The form read, in part:
In March of 1963, Army Intel asked us to go look at an atomic power plant up near the capital. We boarded a cruiser, Ghost Walkers with our counterparts the ROKs [Republic of Korea soldiers] and SEALs, and sailed west out of some naval port. After sailing all afternoon and at night and changing many directions, we approached the North Korean mainland.
We offloaded into rubber boats not knowing how far inland the atomic power plant was. They stationed us every 100 yards, realizing that it was further inland than they thought. One of the SEALs came back and stationed us every half mile because it was 15 to 17 miles inland. “Injin” and three or four of the SEALs went into the atomic power plant through unlocked doors and took pictures of the control room and part of the working facilities.
They saw nobody even though it was running full steam, noting that the lettering on the instruments [was] Chinese and Russian.
Mrs. Dunagan explained how she learned about her husband’s connection to the ghost unit.
“In 2001, he told me that he had a back injury and that he was getting no compensation for it,” she began, so they filed a claim with the VA.
When they received Dunagan’s service record, they were shocked.
“What came was nothing to do with Joe’s service in Korea,” she said. “All it talked about was what he’d done in the reserves.”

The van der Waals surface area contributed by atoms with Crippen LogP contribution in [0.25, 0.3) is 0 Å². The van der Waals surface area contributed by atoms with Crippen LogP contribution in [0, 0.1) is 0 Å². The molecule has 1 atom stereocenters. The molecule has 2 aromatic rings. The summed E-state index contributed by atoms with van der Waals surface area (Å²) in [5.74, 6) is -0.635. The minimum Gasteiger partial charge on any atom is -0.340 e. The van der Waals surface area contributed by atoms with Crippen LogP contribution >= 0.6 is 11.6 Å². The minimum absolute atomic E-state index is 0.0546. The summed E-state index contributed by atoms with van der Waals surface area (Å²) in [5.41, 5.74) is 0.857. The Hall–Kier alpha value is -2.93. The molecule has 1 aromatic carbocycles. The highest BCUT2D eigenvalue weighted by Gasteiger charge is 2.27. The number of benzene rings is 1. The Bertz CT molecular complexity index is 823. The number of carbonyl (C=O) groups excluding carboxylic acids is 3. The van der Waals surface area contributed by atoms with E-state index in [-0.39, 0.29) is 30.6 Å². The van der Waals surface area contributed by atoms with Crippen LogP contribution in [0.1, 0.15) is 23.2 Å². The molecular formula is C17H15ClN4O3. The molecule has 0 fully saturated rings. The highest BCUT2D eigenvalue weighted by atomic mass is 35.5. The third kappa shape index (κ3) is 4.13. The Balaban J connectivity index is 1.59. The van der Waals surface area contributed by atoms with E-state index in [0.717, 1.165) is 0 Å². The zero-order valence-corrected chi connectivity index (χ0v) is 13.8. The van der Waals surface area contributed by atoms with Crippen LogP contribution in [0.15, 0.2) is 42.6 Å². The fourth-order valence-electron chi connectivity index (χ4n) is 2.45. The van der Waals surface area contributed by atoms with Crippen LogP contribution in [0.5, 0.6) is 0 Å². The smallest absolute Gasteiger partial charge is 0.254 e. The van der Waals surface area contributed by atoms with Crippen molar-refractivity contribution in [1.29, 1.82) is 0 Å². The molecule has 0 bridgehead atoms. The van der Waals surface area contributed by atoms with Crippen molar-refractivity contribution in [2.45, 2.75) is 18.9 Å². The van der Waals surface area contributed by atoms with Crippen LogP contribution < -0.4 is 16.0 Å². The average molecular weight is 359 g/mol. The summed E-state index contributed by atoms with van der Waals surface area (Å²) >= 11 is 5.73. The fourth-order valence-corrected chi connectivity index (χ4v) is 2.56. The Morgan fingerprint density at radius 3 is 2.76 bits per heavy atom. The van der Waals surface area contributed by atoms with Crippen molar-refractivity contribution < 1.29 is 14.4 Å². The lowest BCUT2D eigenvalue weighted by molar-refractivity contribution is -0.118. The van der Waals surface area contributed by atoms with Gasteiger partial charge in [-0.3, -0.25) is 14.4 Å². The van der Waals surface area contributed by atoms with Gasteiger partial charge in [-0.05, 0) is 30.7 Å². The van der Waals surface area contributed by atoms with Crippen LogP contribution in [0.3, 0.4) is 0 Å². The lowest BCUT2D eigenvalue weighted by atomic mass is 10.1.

Mrs. Dunagan pressed her husband about his unit, and he told her that all he knew was it was called “HQ HQ Seoul.” A friend told Mrs. Dunagan that, when a soldier wears no shoulder patches and carries no ID or dog tags, they are “Army Intel/CIA.”
“The first time I queried the CIA was 2004,” Mrs. Dunagan said, and she came up empty-handed. The same happened in 2006. Barbara approached her congressional representative in 2009, who was unsuccessful as well.
Her luck changed when she paid a visit to her U.S. senator, Jeffrey A. Merkley’s office, where his new veteran’s representative was a second lieutenant in Korea in 1980.
“She said her CIA contact said to send a FOIA [Freedom of Information Act] request to the CIA,” Mrs. Dunagan said, which she did—despite having had no luck in the past—but with a twist.
“I had sent a separate request for confirmation of his service in the unit; I didn’t ask for confirmation that the unit existed since they never acknowledged that,” she explained.
The FOIA response she received from the CIA, she believes, based on discussions with experienced veteran representatives, is confirmation that the unit existed, specifically because the CIA didn’t dispute her claims.
It read: “In accordance with Section 3.6(a) of Executive Order 13526, the CIA can neither confirm nor deny the existence of records responsive to your request.”
She explained just how clandestine the unit was.
“When those guys went to Korea, and there were 1,800 that left Fort Lewis 4 o’clock in the morning on May 6, 1962 out of McChord Air Force Base [now Joint Base Lewis-McChord, located nine miles from Tacoma, Washington], they left their dog tags, their military IDs, and all that stuff was sent home,” she said.
Dave Gahary, a former submariner in the U.S. Navy, prevailed in a suit brought by the New York Stock Exchange in an attempt to silence him.